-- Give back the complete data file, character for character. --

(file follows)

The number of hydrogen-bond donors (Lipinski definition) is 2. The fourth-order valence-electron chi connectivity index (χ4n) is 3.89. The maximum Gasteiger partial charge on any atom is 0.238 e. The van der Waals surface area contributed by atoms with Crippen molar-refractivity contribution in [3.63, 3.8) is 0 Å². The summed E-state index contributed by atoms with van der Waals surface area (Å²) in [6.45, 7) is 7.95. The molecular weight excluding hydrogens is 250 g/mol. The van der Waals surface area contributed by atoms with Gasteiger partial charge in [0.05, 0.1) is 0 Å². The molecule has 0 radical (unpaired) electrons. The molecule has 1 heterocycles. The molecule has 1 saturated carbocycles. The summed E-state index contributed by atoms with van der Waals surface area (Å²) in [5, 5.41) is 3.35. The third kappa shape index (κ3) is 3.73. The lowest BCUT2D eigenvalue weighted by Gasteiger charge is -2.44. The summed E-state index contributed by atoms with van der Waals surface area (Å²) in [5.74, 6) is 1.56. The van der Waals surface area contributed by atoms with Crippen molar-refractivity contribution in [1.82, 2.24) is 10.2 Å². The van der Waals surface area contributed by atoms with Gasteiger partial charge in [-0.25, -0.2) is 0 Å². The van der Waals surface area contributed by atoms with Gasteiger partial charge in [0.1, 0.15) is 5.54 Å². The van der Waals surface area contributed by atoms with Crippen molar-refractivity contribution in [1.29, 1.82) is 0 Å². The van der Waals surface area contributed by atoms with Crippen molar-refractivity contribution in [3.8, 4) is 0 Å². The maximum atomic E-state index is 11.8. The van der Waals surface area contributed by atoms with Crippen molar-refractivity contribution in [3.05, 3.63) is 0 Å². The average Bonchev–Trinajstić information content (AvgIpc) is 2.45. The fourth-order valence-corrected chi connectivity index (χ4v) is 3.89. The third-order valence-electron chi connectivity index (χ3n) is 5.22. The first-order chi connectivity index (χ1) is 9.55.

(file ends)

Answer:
The number of hydrogen-bond donors (Lipinski definition) is 2. The fourth-order valence-electron chi connectivity index (χ4n) is 3.89. The maximum Gasteiger partial charge on any atom is 0.238 e. The van der Waals surface area contributed by atoms with Crippen molar-refractivity contribution in [3.63, 3.8) is 0 Å². The summed E-state index contributed by atoms with van der Waals surface area (Å²) in [6.45, 7) is 7.95. The molecular weight excluding hydrogens is 250 g/mol. The van der Waals surface area contributed by atoms with Gasteiger partial charge in [0.05, 0.1) is 0 Å². The molecule has 0 radical (unpaired) electrons. The molecule has 1 heterocycles. The molecule has 1 saturated carbocycles. The summed E-state index contributed by atoms with van der Waals surface area (Å²) in [5, 5.41) is 3.35. The third kappa shape index (κ3) is 3.73. The lowest BCUT2D eigenvalue weighted by Gasteiger charge is -2.44. The summed E-state index contributed by atoms with van der Waals surface area (Å²) in [5.74, 6) is 1.56. The van der Waals surface area contributed by atoms with Crippen molar-refractivity contribution in [1.82, 2.24) is 10.2 Å². The van der Waals surface area contributed by atoms with Gasteiger partial charge in [-0.25, -0.2) is 0 Å². The van der Waals surface area contributed by atoms with Gasteiger partial charge in [0.1, 0.15) is 5.54 Å². The van der Waals surface area contributed by atoms with Crippen molar-refractivity contribution in [1.29, 1.82) is 0 Å². The van der Waals surface area contributed by atoms with Crippen molar-refractivity contribution in [3.8, 4) is 0 Å². The maximum atomic E-state index is 11.8. The van der Waals surface area contributed by atoms with Crippen molar-refractivity contribution in [3.05, 3.63) is 0 Å². The average Bonchev–Trinajstić information content (AvgIpc) is 2.45. The fourth-order valence-corrected chi connectivity index (χ4v) is 3.89. The third-order valence-electron chi connectivity index (χ3n) is 5.22. The first-order chi connectivity index (χ1) is 9.55.